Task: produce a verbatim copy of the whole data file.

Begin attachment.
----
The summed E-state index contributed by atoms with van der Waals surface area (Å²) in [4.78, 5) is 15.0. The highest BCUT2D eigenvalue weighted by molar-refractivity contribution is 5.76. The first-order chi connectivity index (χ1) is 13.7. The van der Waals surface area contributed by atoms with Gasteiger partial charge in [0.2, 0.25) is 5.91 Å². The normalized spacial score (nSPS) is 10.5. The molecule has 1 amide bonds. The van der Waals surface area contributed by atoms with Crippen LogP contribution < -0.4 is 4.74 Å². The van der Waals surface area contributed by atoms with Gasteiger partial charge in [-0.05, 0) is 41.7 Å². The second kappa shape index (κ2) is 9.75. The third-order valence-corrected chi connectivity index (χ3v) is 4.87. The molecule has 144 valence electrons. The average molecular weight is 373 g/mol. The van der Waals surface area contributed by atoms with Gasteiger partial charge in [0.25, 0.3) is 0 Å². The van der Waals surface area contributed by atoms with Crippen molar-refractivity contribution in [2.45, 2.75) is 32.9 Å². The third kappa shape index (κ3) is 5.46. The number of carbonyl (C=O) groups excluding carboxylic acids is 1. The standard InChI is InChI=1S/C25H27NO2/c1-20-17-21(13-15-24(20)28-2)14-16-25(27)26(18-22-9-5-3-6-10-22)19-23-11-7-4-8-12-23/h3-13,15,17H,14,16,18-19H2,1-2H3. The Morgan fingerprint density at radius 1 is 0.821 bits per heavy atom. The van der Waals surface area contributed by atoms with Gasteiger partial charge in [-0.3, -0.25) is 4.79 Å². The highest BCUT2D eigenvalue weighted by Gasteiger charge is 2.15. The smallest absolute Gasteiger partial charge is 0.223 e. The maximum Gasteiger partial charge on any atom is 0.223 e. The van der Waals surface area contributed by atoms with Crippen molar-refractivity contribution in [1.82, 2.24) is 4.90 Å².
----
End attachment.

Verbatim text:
The summed E-state index contributed by atoms with van der Waals surface area (Å²) in [4.78, 5) is 15.0. The highest BCUT2D eigenvalue weighted by molar-refractivity contribution is 5.76. The first-order chi connectivity index (χ1) is 13.7. The van der Waals surface area contributed by atoms with Gasteiger partial charge in [0.2, 0.25) is 5.91 Å². The normalized spacial score (nSPS) is 10.5. The molecule has 1 amide bonds. The van der Waals surface area contributed by atoms with Crippen LogP contribution < -0.4 is 4.74 Å². The van der Waals surface area contributed by atoms with Gasteiger partial charge in [-0.05, 0) is 41.7 Å². The second kappa shape index (κ2) is 9.75. The third-order valence-corrected chi connectivity index (χ3v) is 4.87. The molecule has 144 valence electrons. The average molecular weight is 373 g/mol. The van der Waals surface area contributed by atoms with Gasteiger partial charge in [0.25, 0.3) is 0 Å². The van der Waals surface area contributed by atoms with Crippen molar-refractivity contribution in [2.45, 2.75) is 32.9 Å². The third kappa shape index (κ3) is 5.46. The number of carbonyl (C=O) groups excluding carboxylic acids is 1. The standard InChI is InChI=1S/C25H27NO2/c1-20-17-21(13-15-24(20)28-2)14-16-25(27)26(18-22-9-5-3-6-10-22)19-23-11-7-4-8-12-23/h3-13,15,17H,14,16,18-19H2,1-2H3. The Morgan fingerprint density at radius 1 is 0.821 bits per heavy atom. The van der Waals surface area contributed by atoms with Gasteiger partial charge in [-0.3, -0.25) is 4.79 Å². The highest BCUT2D eigenvalue weighted by Gasteiger charge is 2.15. The smallest absolute Gasteiger partial charge is 0.223 e. The maximum Gasteiger partial charge on any atom is 0.223 e. The van der Waals surface area contributed by atoms with Crippen molar-refractivity contribution in [1.82, 2.24) is 4.90 Å².